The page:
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'Edge of Tomorrow' is Cruise's best sci-fi yet
Showtime with Sasha
Tom Cruise and Emily Blunt star in "Edge of Tomorrow." - photo by Studio photo

Tom Cruise has delved into the fickle waters of the sci-fi blockbuster time and time again.
He has starred in sci-fi films such as “Vanilla Sky,” “Minority Report,” “War of the Worlds” and, most recently, “Oblivion.” Some of his films have been hits and some haven’t, but that never has dissuaded him from another try.
This week’s review, however, is about probably his best science-fiction film. Yep, I said it. Now I’ll try to prove it.
“Edge of Tomorrow,” now in theaters, is based upon the Japanese novella “All You Need is Kill” by Hiroshi Sakurazaka. This is important, because I feel much of the story’s strength comes from the fact that it was based upon a successful print story. This provides the backbone, if you will.
Cruise plays Maj. William Cage, a public-relations officer in the near future who refuses to go to the European front. That’s where Earth’s forces are preparing a D-Day-type invasion in order to deal a game-changing blow to alien forces trying — and largely succeeding — to take over our planet.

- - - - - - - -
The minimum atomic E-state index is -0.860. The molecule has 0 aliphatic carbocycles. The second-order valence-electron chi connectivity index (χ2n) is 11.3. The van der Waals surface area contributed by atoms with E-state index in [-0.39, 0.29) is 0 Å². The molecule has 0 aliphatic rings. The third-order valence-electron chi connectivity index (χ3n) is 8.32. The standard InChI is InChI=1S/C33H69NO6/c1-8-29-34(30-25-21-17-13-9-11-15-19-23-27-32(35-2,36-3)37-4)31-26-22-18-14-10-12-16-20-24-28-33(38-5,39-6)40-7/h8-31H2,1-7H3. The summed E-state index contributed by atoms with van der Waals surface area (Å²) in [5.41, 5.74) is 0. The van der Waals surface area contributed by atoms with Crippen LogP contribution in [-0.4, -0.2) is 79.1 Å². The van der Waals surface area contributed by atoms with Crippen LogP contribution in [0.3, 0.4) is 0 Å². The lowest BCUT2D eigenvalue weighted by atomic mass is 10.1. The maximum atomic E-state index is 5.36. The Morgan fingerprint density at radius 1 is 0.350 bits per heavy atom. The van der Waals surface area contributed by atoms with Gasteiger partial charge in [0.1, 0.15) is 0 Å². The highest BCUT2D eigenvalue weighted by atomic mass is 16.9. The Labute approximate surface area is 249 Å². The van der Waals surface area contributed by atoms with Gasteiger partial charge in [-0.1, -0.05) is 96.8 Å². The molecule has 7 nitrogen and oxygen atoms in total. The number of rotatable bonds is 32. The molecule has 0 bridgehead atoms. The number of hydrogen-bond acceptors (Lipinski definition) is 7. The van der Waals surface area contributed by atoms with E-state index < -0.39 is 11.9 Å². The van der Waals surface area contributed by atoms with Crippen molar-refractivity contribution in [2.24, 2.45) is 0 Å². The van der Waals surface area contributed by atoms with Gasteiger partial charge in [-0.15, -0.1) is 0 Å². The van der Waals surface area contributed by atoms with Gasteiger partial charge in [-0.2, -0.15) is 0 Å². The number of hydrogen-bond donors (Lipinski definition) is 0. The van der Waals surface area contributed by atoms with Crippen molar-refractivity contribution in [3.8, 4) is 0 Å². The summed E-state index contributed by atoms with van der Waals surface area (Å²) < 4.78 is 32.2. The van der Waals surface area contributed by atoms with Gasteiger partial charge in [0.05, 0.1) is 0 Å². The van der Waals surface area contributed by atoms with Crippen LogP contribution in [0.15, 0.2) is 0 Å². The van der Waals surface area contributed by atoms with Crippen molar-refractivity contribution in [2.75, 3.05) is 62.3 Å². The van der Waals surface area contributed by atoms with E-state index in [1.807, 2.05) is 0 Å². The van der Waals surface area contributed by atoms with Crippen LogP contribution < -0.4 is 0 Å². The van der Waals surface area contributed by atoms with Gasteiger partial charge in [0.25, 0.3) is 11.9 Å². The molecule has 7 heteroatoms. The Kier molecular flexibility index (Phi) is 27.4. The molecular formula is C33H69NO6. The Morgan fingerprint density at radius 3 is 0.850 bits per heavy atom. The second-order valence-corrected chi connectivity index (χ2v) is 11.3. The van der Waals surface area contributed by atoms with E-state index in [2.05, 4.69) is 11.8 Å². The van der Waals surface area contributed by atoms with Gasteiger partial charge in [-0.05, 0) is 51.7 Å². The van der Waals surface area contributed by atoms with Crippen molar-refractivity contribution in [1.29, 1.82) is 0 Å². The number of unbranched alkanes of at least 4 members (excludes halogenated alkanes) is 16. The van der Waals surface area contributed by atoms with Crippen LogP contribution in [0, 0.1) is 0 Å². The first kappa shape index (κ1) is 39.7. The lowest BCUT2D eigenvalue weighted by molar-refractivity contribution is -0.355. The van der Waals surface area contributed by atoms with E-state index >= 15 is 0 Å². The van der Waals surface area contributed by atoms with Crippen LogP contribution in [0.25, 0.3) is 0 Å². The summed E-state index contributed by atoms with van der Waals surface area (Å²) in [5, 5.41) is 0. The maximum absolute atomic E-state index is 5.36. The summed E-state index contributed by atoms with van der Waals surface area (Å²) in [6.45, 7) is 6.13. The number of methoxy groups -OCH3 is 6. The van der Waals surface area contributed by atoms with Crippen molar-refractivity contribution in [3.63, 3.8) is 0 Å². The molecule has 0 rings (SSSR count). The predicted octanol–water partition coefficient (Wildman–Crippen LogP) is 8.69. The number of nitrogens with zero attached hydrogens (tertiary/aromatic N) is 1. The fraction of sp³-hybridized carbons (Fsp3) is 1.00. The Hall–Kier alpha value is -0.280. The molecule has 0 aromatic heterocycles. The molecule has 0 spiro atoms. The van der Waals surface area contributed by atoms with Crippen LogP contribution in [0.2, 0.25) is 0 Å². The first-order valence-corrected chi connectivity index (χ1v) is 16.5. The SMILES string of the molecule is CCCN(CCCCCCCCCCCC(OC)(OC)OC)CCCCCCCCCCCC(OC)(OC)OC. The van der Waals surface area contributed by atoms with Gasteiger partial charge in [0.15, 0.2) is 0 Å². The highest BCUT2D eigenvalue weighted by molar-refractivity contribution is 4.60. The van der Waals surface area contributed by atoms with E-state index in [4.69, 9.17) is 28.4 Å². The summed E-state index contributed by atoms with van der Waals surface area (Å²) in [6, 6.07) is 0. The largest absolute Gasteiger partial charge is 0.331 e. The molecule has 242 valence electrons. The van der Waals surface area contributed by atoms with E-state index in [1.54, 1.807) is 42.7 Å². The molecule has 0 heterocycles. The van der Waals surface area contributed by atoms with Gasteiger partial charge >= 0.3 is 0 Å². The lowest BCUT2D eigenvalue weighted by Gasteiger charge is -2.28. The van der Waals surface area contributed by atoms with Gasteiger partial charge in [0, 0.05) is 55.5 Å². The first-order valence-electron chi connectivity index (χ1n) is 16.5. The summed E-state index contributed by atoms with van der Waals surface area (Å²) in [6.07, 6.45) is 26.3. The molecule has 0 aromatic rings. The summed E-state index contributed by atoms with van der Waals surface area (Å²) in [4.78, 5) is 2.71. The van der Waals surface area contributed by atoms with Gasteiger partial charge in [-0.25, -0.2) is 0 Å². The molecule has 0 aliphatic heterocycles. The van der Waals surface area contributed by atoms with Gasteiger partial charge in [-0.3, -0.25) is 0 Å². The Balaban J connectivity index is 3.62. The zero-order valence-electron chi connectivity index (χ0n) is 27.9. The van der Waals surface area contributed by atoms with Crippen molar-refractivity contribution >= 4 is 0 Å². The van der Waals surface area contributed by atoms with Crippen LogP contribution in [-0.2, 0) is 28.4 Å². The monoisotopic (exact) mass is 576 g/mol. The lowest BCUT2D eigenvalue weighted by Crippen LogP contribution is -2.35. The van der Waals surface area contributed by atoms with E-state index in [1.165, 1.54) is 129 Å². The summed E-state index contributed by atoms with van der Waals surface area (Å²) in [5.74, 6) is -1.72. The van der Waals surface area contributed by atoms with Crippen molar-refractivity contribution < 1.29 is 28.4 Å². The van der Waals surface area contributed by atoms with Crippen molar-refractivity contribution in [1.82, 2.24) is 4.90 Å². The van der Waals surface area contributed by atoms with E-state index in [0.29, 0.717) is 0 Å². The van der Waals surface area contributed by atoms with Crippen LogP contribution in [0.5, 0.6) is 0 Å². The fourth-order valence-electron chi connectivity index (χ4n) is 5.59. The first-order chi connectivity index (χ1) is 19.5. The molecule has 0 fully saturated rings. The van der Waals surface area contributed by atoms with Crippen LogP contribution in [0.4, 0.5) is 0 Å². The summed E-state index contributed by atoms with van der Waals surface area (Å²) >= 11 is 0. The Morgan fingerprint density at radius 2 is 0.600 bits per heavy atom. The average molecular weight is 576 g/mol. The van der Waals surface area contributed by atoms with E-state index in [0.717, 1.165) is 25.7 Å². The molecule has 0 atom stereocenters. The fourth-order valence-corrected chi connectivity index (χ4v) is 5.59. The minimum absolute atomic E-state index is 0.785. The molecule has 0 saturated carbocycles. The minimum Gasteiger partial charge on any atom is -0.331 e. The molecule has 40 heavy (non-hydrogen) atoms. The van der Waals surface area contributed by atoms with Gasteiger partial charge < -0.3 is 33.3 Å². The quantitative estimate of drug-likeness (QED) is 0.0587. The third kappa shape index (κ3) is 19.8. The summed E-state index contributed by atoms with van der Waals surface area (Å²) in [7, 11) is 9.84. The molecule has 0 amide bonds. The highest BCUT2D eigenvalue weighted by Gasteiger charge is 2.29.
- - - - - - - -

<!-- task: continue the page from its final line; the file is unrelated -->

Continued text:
As punishment for his cowardice, Cage is stripped of his rank and knocked unconscious. In a nightmarish sequence, he wakes at the front, is stuck with a band of misfits, is wearing a robotic combat exoskeleton he has no training with and is sent to fight aliens.
Let me add that he spends the majority of the fight trying to figure out where the safety is, and that these aliens are deadly scary.
The aliens, known as mimics, have been effective at wiping out humans because they time-travel. When a mimic commander, known as an Alpha, is killed, his blood allows for the day to start over. Only he remembers anything; everyone else mindlessly begins again. This allows him to avoid the mistake that got him killed (or die again while trying, then repeat it until he gets it right).
By dumb luck, Cage kills an Alpha, but is sprayed by its blood. Now it is his death that causes the day to restart.
Herein lies the comedy, too. If Cage has a sucky day, he only needs to die to initiate the restart.
For sci-fi, the setup actually is easy to understand. Also, this is a character Cruise plays well.
And now, we come to the best part of the film — co-star Emily Blunt. She’s a hard-core soldier and the subject of the Army’s ads. They call her the “Angel of Verdun,” an icon who gives the whole world hope. She becomes Cage’s only ally and trains him, day after day after day, to hopefully defeat the aliens once and for all. She’s my hero.
And I’m a fan!

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